09/01/2018 BBC News at Ten


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09/01/2018

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Tonight at Ten.

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For the first time in over two

years, North and South Korea engage

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in formal military talks.

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After months of rising tensions,

representatives of North and South

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meet to try to defuse tensions

around the border.

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And in a dramatic gesture,

both countries agree to appear

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together at the Winter Olympics

in South Korea next month.

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I'm live in Seoul on what has been

a day of dramatic change

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in the temperature of relations

between North and south.

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We'll have the latest

on the talks which represent

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Also tonight.

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More women and MPs from ethnic

minorities become ministers

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on the second day of

Theresa May's reshuffle.

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A court is told that the football

coach Barry Bennell was a predatory

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paedophile who engaged

in the systemic abuse of young boys.

0:00:510:00:56

The intelligent suitcase.

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We look at the latest

applications of technology

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at the Consumer Electronics Show

in Las Vegas.

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Everyone is listening

and I am in the same room

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as the Royal couple right now.

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And a Royal visit to a radio station

which trains hundreds

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of young people in media

and employment skills.

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Coming up on Sportsday later

in the hour on BBC News,

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Manchester City have to dig deep

in their League Cup semifinal

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against Bristol City.

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Good evening.

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For the first time in over two

years, North and South Korea have

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engaged in formal military talks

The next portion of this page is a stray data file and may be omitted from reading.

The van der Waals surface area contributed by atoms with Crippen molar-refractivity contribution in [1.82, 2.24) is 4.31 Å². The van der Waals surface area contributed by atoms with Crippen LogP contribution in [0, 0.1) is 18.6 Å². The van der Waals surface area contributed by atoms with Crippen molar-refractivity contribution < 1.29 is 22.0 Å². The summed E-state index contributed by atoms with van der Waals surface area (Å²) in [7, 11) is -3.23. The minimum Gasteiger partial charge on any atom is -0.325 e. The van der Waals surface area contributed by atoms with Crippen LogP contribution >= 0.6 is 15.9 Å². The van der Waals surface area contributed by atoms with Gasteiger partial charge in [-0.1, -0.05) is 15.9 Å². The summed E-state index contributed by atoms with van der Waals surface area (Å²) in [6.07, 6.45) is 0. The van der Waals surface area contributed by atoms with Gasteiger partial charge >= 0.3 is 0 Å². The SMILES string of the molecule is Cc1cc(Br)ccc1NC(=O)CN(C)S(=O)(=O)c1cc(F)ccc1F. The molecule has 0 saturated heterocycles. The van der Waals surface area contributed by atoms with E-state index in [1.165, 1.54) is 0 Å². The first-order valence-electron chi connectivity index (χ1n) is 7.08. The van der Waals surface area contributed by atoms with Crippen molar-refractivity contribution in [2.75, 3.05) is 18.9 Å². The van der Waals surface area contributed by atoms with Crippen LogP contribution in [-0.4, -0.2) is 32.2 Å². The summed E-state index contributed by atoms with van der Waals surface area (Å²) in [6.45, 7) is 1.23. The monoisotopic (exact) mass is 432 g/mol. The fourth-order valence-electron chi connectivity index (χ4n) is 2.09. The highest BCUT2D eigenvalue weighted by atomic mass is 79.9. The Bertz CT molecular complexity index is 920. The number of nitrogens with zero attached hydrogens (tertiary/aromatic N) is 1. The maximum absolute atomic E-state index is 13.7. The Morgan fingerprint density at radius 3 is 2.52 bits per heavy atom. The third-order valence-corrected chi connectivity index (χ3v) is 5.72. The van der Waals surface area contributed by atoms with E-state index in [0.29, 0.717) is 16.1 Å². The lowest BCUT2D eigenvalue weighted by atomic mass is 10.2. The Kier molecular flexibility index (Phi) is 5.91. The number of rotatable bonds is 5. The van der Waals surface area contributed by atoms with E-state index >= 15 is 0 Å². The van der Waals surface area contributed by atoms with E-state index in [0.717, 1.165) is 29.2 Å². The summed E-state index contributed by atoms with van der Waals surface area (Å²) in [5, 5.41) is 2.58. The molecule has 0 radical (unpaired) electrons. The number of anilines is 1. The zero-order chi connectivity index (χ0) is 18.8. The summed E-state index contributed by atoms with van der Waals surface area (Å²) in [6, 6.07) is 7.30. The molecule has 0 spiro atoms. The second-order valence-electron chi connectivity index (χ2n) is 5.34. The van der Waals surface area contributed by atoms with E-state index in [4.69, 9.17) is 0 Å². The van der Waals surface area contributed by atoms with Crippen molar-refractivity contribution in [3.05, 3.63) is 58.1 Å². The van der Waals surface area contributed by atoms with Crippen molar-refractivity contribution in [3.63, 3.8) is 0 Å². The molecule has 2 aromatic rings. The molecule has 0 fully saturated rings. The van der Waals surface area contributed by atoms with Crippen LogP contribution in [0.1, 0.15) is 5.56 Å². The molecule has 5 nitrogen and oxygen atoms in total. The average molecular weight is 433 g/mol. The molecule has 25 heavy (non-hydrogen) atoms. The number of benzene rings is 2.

to try to defuse tensions

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between the two countries.

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The South has asked the North to end

any hostile acts while the North

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agreed there was a need to guarantee

a peaceful environment

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on the Korean peninsula.

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The North will also send

a delegation to the Winter Olympics

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taking place in South Korea next

month.

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It represents a sudden and dramatic

change after months of tension.

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Let's join our correspondent Rupert

Wingfield-Hayes in Seoul tonight.

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It was just last week that North

Korea's dictator in his new year

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message made the sudden and

unexpected announcement that he

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wanted to open talks with South

Korea and that he was willing now to

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send a delegation to the Winter

Olympic that is begin here in South

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Korea next month. Well, today those

talks happened and they produced a

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result that not many people would

have predicted just a few weeks ago.

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The skiers on the slopes

of PyeongChang today were moving

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a little slower than they will be

in a month's time.

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Then, the world's best will be

flying down these pistes.

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And now we know that

when the Olympic Games open

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here on February 7th,

there will be a full